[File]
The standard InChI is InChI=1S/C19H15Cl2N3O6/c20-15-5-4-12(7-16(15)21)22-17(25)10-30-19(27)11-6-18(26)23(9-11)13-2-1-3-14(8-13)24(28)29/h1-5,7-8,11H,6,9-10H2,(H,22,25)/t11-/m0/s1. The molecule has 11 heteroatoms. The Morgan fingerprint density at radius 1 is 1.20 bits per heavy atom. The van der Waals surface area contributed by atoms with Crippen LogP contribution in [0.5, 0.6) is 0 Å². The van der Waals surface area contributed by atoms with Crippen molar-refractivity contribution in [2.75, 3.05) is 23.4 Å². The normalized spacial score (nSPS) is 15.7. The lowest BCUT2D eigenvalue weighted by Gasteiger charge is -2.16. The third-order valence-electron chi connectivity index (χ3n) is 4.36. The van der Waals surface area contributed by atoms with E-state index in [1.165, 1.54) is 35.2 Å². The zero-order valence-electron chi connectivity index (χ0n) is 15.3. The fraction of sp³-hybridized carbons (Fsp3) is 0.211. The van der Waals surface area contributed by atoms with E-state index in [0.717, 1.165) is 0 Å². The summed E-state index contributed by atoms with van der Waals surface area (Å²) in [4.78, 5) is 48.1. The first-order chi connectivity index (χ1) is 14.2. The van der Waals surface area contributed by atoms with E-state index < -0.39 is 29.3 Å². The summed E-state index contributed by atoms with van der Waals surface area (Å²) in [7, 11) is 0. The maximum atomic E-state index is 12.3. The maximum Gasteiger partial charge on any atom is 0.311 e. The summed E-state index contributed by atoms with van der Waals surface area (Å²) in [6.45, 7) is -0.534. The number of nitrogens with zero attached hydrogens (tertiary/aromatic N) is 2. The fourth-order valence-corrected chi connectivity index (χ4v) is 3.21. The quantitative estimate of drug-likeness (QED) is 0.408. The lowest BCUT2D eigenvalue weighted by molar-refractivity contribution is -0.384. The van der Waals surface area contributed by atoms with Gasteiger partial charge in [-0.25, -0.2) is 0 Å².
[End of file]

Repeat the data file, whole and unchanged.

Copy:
The standard InChI is InChI=1S/C19H15Cl2N3O6/c20-15-5-4-12(7-16(15)21)22-17(25)10-30-19(27)11-6-18(26)23(9-11)13-2-1-3-14(8-13)24(28)29/h1-5,7-8,11H,6,9-10H2,(H,22,25)/t11-/m0/s1. The molecule has 11 heteroatoms. The Morgan fingerprint density at radius 1 is 1.20 bits per heavy atom. The van der Waals surface area contributed by atoms with Crippen LogP contribution in [0.5, 0.6) is 0 Å². The van der Waals surface area contributed by atoms with Crippen molar-refractivity contribution in [2.75, 3.05) is 23.4 Å². The normalized spacial score (nSPS) is 15.7. The lowest BCUT2D eigenvalue weighted by Gasteiger charge is -2.16. The third-order valence-electron chi connectivity index (χ3n) is 4.36. The van der Waals surface area contributed by atoms with E-state index in [1.165, 1.54) is 35.2 Å². The zero-order valence-electron chi connectivity index (χ0n) is 15.3. The fraction of sp³-hybridized carbons (Fsp3) is 0.211. The van der Waals surface area contributed by atoms with E-state index in [0.717, 1.165) is 0 Å². The summed E-state index contributed by atoms with van der Waals surface area (Å²) in [4.78, 5) is 48.1. The first-order chi connectivity index (χ1) is 14.2. The van der Waals surface area contributed by atoms with E-state index < -0.39 is 29.3 Å². The summed E-state index contributed by atoms with van der Waals surface area (Å²) in [7, 11) is 0. The maximum atomic E-state index is 12.3. The maximum Gasteiger partial charge on any atom is 0.311 e. The summed E-state index contributed by atoms with van der Waals surface area (Å²) in [6.45, 7) is -0.534. The number of nitrogens with zero attached hydrogens (tertiary/aromatic N) is 2. The fourth-order valence-corrected chi connectivity index (χ4v) is 3.21. The quantitative estimate of drug-likeness (QED) is 0.408. The lowest BCUT2D eigenvalue weighted by molar-refractivity contribution is -0.384. The van der Waals surface area contributed by atoms with Gasteiger partial charge in [-0.25, -0.2) is 0 Å².